Facility leaders share their thoughts on what to expect this year and beyond
Join Dave Thompson on Feb. 27 in our Ask the Expert session on motivating and recognizing technicians and janitors
The nation’s higher education facilities have long been under pressure to find adequate funding and time to address deferred maintenance in their aging facilities, and that pressure grows annually when students return to classrooms and dormitories.
The University of Virginia is the latest institution to encounter maintenance problems in its facilities. Students living in several university dormitories, such as Woody-Cauthen, Dunglison, Courtenay and Fitzhugh, recently experienced disruptions in their living situations after discovering deposits of mold throughout their rooms. Impacted students report symptoms associated with mold exposure and frustration with the university’s response.
Mold can cause several physical health issues similar to allergies in people who are exposed to the substance including congestion, sneezing, coughing and a sore throat.
The university's housing and residence life is responding to new reports regarding the presence of mold or mildew in dorms, says Bethanie Glover, a university spokesperson. Investigations of mold are completed by HRL, facilities management and environmental health and safety. Glover says if mold is found in an investigation, it is removed so teams can determine the cause.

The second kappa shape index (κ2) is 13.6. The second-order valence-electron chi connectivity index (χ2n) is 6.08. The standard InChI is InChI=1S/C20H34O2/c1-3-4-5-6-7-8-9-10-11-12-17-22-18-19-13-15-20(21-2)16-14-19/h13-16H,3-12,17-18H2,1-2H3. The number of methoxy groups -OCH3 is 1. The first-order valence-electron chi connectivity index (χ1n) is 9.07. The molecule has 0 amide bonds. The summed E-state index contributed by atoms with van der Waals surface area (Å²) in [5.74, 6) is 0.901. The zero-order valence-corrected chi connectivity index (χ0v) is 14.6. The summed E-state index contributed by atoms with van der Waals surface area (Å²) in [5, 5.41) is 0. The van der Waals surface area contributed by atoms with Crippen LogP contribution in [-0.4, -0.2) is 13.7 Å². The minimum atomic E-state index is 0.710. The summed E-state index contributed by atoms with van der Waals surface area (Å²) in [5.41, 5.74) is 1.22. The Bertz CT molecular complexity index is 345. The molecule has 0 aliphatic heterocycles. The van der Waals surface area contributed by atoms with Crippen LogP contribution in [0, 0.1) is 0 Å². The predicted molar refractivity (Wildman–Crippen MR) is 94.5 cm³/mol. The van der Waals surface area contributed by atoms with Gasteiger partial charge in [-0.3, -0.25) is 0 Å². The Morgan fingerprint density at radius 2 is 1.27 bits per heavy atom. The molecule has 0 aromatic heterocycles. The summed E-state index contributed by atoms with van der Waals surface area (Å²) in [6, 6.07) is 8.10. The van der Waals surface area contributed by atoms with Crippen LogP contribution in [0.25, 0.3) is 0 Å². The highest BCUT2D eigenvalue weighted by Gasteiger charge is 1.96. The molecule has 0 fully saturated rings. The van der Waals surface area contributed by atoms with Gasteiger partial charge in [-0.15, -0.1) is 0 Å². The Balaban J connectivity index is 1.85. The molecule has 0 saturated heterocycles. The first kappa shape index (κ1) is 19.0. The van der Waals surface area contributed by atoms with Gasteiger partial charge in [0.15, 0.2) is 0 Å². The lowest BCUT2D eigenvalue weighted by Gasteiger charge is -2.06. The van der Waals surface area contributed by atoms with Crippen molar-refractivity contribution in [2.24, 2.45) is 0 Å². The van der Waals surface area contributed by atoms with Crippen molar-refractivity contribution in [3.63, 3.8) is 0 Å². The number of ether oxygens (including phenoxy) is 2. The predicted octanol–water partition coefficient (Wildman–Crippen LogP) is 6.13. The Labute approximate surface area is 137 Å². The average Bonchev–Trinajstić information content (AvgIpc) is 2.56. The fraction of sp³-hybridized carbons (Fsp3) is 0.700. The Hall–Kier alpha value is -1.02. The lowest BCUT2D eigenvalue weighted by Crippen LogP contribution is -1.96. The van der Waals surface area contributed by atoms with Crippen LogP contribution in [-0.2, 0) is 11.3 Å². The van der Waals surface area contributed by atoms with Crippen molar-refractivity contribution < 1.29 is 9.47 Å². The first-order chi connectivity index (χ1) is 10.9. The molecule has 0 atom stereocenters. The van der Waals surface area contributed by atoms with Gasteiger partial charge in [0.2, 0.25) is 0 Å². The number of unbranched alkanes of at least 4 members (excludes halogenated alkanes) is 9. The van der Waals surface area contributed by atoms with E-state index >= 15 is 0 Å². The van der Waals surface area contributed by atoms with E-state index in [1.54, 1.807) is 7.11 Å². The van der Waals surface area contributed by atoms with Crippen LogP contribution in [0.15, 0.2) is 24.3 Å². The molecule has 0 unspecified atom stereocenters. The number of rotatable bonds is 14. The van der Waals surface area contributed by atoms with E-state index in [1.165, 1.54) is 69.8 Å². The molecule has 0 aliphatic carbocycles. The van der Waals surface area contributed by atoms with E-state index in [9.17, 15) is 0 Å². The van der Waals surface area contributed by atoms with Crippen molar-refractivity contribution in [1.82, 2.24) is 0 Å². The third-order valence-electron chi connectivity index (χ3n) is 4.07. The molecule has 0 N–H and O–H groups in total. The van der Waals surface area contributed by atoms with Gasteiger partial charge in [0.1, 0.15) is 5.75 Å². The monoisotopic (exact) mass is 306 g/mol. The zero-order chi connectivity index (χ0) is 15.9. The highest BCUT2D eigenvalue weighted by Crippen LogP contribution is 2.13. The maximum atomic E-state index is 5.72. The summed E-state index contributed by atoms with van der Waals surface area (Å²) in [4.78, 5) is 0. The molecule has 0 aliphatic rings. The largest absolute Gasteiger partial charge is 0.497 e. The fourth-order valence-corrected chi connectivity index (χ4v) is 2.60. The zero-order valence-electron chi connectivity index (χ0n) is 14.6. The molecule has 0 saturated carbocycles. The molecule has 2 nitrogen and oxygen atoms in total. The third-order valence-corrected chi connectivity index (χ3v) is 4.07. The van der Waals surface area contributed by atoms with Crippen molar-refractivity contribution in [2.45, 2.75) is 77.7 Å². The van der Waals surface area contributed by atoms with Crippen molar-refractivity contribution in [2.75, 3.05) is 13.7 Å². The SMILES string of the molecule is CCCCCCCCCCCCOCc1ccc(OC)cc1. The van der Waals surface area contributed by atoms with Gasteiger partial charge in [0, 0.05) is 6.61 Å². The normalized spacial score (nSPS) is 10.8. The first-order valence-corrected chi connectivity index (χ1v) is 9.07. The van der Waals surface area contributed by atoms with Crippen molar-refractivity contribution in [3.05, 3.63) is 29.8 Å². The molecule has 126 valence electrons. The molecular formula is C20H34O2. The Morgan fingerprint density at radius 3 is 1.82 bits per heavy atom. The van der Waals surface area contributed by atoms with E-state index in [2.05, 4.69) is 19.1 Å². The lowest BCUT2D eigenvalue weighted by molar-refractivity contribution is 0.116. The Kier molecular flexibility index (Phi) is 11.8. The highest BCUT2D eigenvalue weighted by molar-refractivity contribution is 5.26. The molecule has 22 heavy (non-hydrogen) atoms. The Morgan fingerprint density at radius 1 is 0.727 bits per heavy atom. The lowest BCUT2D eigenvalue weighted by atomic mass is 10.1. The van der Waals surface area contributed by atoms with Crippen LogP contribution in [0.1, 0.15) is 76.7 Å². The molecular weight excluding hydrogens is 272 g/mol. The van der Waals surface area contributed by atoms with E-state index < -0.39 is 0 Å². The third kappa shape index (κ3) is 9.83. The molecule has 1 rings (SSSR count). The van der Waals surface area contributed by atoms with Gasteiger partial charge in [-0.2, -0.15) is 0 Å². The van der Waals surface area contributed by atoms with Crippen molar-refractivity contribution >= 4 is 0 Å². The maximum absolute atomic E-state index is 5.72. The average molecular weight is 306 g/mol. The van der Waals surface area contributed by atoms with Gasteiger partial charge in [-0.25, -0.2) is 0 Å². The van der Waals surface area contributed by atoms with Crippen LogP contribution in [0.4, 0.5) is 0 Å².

“In most cases where small amounts of mold are found, remediation involves changing resident behavior — for example, not leaving wet laundry in closets, not leaving the windows open while the air conditioning is running [or] not obstructing HVAC vents,” Glover said in an email statement.
Glover added that the university is not currently aware of mold-related illness trends on grounds.
First-year student Simone Minor first noticed what she thought was dust on the floor of her Cauthen dorm after her air conditioning unit broke, which caused increased humidity. Once her resident advisor identified the substance as mold instead of dust, Minor contacted facilities management and environmental health and safety about the issue. Even after facilities management cleaned the room, Minor says she and her roommate continued to find more mold.
Dan Hounsell is senior editor of the facilities market. He has more than 25 years of experience writing about facilities maintenance, engineering and management.
Petroleum leaked into drinking water on the military base, resulting 6,000 people needing medical attention.
The renovated library uses the wood chip boiler as the source of both heating and cooling.
The pandemic illustrated the importance of focusing on indoor air quality both to proactively improve health, but also to prevent sick building syndrome.